The Battle of Glentaisie, was a battle between the native Ulster Irish and Scottish settlers the MacDonnell's fought in the north of Ulster on 2 May 1565. The result was a victory for Shane O'Neill over the Clan MacDonald of Dunnyveg. The conflict was a part of the political and military struggle, involving the English and occasionally the Scots, for control of northern Ireland. Although the MacDonalds were a Scottish family, based principally on the island of Islay in the Hebrides, they had long been associated with the Gaelic polity rather than the Kingdom of Scotland.
Murlough Bay in County Antrim, Northern Ireland is a bay on the north coast of Northern Ireland between Fair Head and Torr Head. It is known for its outstanding beauty and remote location, with close views of Rathlin Island and views across the sea to the Mull of Kintyre, Islay, Jura and various other Scottish islands. The local geology is typical of the Antrim topography with basalt overlaying sandstone and limestone. The area has many kilns used in the production of lime.
Tievebulliagh is a 402-metre-high (1,319 ft) mountain in the Glens of Antrim, Northern Ireland. It forms part of the watershed between Glenaan to the north and Glenballyemon to the south. It is situated about 4.4 km from Cushendall.
The Rathlin Island massacre took place on Rathlin Island, off the coast of Ireland on 26 July 1575, when more than 600 Scots and Irish were killed.
The Antrim Coast and Glens is an area of County Antrim in Northern Ireland, designated as an Area of Outstanding Natural Beauty in 1988.
MV Canna is a car ferry built for Caledonian MacBrayne (CalMac) in 1975. She spent 21 years in various locations on the west of Scotland and 20 years at Rathlin Island, Northern Island, before moving to Arranmore.
Rathlin Castle, also known as Bruce's Castle, was a castle on Rathlin Island off the coast of County Antrim in Northern Ireland.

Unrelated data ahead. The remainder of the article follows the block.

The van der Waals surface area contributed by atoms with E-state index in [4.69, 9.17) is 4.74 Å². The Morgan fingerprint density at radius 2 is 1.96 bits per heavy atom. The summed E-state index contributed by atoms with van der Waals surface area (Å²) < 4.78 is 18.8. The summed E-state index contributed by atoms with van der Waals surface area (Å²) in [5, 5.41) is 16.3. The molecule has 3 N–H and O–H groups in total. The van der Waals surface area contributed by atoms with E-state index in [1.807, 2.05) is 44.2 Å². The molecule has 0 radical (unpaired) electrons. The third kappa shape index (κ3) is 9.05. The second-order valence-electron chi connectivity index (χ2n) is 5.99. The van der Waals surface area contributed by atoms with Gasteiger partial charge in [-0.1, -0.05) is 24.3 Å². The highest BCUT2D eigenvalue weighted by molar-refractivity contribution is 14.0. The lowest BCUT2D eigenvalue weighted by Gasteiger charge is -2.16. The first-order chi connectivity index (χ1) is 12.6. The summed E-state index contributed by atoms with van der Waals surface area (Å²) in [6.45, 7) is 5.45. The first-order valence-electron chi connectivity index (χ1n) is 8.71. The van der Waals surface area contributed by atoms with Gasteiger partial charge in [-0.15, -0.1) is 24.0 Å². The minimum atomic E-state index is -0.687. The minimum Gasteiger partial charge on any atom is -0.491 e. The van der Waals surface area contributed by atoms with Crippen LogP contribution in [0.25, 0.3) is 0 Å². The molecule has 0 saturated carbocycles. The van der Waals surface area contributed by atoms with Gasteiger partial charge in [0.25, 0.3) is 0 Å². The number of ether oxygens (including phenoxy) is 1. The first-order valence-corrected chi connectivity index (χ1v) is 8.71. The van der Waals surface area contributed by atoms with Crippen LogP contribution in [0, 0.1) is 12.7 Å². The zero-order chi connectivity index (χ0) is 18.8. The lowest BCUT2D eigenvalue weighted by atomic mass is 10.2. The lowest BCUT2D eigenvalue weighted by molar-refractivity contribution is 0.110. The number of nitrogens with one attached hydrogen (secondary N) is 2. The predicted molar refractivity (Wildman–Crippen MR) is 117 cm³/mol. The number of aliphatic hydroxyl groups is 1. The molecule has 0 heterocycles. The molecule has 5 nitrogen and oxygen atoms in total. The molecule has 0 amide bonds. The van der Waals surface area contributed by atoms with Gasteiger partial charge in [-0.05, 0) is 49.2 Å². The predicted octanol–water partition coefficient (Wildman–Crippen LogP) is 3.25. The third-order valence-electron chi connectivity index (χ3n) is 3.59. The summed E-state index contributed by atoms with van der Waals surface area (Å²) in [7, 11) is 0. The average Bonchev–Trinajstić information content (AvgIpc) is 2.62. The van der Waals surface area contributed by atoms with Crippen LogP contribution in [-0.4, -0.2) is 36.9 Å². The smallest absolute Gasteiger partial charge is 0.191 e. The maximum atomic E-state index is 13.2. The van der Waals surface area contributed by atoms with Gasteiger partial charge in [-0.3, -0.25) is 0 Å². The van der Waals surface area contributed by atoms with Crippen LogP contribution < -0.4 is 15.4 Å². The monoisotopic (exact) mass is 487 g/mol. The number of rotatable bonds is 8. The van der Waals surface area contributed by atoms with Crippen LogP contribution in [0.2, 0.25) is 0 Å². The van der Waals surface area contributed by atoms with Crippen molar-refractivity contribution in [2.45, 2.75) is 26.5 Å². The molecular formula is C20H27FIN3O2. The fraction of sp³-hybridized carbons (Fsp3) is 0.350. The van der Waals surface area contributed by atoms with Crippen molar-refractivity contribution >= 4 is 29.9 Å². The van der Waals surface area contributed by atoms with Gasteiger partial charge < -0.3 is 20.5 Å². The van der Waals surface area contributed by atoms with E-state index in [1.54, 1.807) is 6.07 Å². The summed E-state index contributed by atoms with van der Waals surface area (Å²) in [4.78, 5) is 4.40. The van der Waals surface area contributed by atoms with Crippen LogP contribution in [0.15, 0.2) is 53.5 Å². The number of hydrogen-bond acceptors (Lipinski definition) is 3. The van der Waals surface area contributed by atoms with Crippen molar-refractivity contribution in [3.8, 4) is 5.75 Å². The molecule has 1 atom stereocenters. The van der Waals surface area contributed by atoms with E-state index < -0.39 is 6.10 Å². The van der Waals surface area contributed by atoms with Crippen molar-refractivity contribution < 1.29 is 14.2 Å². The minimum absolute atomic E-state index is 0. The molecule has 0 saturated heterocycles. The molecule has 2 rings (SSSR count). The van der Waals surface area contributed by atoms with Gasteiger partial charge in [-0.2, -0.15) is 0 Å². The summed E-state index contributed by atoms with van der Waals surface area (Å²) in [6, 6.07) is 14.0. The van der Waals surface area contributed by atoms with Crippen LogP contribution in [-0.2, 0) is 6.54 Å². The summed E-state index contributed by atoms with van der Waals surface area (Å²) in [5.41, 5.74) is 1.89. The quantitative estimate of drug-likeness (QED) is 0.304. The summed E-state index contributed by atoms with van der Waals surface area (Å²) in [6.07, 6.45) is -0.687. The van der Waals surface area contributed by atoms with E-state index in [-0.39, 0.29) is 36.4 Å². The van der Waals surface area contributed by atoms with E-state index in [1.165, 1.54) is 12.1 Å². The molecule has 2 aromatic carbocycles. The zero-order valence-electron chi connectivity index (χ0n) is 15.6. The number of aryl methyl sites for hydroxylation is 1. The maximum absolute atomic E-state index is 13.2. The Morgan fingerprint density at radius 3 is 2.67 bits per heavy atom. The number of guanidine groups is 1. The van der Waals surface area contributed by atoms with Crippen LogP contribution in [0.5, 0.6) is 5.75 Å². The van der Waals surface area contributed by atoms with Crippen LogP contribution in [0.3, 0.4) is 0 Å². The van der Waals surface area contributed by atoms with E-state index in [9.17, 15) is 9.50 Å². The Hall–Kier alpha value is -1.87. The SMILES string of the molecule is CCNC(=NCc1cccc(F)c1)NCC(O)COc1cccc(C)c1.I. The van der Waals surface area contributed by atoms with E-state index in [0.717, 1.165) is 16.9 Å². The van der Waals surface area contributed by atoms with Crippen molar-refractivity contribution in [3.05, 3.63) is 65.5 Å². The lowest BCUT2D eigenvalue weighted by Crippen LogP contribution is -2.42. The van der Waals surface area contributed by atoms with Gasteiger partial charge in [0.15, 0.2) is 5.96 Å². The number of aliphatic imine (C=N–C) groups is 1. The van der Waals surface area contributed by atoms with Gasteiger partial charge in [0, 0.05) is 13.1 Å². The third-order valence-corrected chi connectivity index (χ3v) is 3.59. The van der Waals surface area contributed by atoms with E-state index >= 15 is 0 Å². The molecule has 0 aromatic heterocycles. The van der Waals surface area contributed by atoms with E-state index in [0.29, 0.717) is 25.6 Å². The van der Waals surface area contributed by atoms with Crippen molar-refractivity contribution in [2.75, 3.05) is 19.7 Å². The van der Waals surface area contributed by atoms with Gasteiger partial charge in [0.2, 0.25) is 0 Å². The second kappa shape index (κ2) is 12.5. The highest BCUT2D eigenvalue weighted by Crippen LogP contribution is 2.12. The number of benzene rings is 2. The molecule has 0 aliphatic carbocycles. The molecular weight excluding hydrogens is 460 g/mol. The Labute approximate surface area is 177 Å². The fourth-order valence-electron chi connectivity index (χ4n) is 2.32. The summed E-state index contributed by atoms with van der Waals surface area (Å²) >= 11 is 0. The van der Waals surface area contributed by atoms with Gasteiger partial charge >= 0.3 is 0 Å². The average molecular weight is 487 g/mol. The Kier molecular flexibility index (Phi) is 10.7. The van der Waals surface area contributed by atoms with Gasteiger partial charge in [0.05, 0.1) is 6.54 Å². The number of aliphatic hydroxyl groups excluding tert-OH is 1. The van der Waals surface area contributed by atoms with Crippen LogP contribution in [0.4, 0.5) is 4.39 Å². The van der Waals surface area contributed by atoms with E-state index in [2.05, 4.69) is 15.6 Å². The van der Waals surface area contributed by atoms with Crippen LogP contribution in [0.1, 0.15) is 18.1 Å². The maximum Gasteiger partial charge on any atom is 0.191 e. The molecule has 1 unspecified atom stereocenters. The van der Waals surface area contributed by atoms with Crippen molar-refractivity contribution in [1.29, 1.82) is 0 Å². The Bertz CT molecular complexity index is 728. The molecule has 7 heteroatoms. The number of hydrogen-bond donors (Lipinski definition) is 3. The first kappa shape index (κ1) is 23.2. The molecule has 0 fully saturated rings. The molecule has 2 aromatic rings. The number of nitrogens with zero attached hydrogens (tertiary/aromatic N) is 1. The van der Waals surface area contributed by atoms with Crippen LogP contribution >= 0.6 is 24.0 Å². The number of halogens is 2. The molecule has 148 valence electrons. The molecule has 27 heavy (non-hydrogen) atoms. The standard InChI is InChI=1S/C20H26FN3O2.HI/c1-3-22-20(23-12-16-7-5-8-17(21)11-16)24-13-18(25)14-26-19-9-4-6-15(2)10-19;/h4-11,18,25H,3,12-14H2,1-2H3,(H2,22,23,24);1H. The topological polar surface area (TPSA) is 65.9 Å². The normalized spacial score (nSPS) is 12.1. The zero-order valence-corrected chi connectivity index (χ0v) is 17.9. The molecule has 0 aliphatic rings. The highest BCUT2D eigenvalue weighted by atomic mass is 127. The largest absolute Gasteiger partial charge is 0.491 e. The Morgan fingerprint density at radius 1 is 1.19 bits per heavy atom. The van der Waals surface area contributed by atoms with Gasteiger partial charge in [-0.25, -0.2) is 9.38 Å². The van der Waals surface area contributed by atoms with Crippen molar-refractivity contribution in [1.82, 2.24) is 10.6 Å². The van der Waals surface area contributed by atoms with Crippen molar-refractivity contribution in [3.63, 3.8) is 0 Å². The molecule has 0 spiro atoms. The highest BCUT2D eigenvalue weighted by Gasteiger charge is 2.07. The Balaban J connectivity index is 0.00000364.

Causeway Coast and Glens is a local government district covering most of the northern part of Northern Ireland. It was created on 1 April 2015 by merging the Borough of Ballymoney, the Borough of Coleraine, the Borough of Limavady and the District of Moyle. The local authority is Causeway Coast and Glens Borough Council.
Cary is a historic barony in County Antrim, Northern Ireland. To its north is the north-Antrim coast, and it is bordered by three other baronies: Dunluce Lower to the west; Dunluce Upper to the south; and Glenarm Lower to the south-east. The world-famous Giant's Causeway is situated on the north coast of Cary. Dunineny Castle lies in the civil parish of Ramoan within this barony.
The history of the Bissett family in Ireland can be studied independently from that of the originally identical family in Scotland, because of their unique experience following their arrival in Ulster in the early or mid-13th century. Here, while still remaining involved in Scottish affairs, the Bissetts would establish themselves as the Lords of the Glens of Antrim and quickly become equally, then eventually more involved in the politics of the Irish province, becoming among the most Gaelicised of all the so-called Anglo-Norman families in Ireland. The heads of the leading branch of the family soon adopted the Gaelic lineage style Mac Eoin Bissett, by which they are known in the Irish annals, and which translates as "Son/Descendant of John Byset", after a prominent ancestor born in Scotland. In a number of English and Anglo-Norman sources the same head of the family is referred to as the Baron Bissett, also with variants.
Henry Wallace Stuart Clark MBE was a sailor, author and businessman from Northern Ireland.
Verifying Rathlin Island's connections with King Robert the Bruce
It’s a famous story, but is it true?